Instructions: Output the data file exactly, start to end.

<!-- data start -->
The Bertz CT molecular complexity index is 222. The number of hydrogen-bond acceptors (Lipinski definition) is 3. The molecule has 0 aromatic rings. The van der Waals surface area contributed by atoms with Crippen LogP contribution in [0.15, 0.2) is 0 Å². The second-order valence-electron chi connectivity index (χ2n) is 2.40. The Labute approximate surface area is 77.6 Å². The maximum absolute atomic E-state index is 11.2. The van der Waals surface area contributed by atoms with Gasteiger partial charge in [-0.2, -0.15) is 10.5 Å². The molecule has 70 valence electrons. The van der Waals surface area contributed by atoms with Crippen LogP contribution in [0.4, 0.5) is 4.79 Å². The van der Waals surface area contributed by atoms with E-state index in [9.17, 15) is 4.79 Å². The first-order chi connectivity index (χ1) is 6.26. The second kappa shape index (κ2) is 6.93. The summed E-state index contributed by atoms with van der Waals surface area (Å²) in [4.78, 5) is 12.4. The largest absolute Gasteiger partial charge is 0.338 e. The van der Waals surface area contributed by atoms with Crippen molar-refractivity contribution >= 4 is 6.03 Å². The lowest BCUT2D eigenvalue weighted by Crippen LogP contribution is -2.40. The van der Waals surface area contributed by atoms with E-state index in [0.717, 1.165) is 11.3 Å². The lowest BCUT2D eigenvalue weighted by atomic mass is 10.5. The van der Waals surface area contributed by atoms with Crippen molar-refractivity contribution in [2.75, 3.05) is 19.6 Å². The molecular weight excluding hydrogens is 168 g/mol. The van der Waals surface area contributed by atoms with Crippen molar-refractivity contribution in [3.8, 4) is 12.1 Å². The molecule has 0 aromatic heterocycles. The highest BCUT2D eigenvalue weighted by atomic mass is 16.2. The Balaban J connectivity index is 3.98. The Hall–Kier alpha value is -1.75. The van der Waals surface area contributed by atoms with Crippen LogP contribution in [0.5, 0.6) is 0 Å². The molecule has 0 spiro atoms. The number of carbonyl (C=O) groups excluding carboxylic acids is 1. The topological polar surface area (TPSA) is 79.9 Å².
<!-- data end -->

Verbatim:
The Bertz CT molecular complexity index is 222. The number of hydrogen-bond acceptors (Lipinski definition) is 3. The molecule has 0 aromatic rings. The van der Waals surface area contributed by atoms with Crippen LogP contribution in [0.15, 0.2) is 0 Å². The second-order valence-electron chi connectivity index (χ2n) is 2.40. The Labute approximate surface area is 77.6 Å². The maximum absolute atomic E-state index is 11.2. The van der Waals surface area contributed by atoms with Gasteiger partial charge in [-0.2, -0.15) is 10.5 Å². The molecule has 70 valence electrons. The van der Waals surface area contributed by atoms with Crippen LogP contribution in [0.4, 0.5) is 4.79 Å². The van der Waals surface area contributed by atoms with E-state index in [9.17, 15) is 4.79 Å². The first-order chi connectivity index (χ1) is 6.26. The second kappa shape index (κ2) is 6.93. The summed E-state index contributed by atoms with van der Waals surface area (Å²) in [4.78, 5) is 12.4. The largest absolute Gasteiger partial charge is 0.338 e. The van der Waals surface area contributed by atoms with Crippen molar-refractivity contribution >= 4 is 6.03 Å². The lowest BCUT2D eigenvalue weighted by Crippen LogP contribution is -2.40. The van der Waals surface area contributed by atoms with E-state index in [0.717, 1.165) is 11.3 Å². The lowest BCUT2D eigenvalue weighted by atomic mass is 10.5. The van der Waals surface area contributed by atoms with Crippen molar-refractivity contribution in [2.75, 3.05) is 19.6 Å². The molecular weight excluding hydrogens is 168 g/mol. The van der Waals surface area contributed by atoms with Crippen molar-refractivity contribution in [3.8, 4) is 12.1 Å². The molecule has 0 aromatic heterocycles. The highest BCUT2D eigenvalue weighted by atomic mass is 16.2. The Balaban J connectivity index is 3.98. The Hall–Kier alpha value is -1.75. The van der Waals surface area contributed by atoms with Crippen LogP contribution in [0.5, 0.6) is 0 Å². The molecule has 0 spiro atoms. The number of carbonyl (C=O) groups excluding carboxylic acids is 1. The topological polar surface area (TPSA) is 79.9 Å².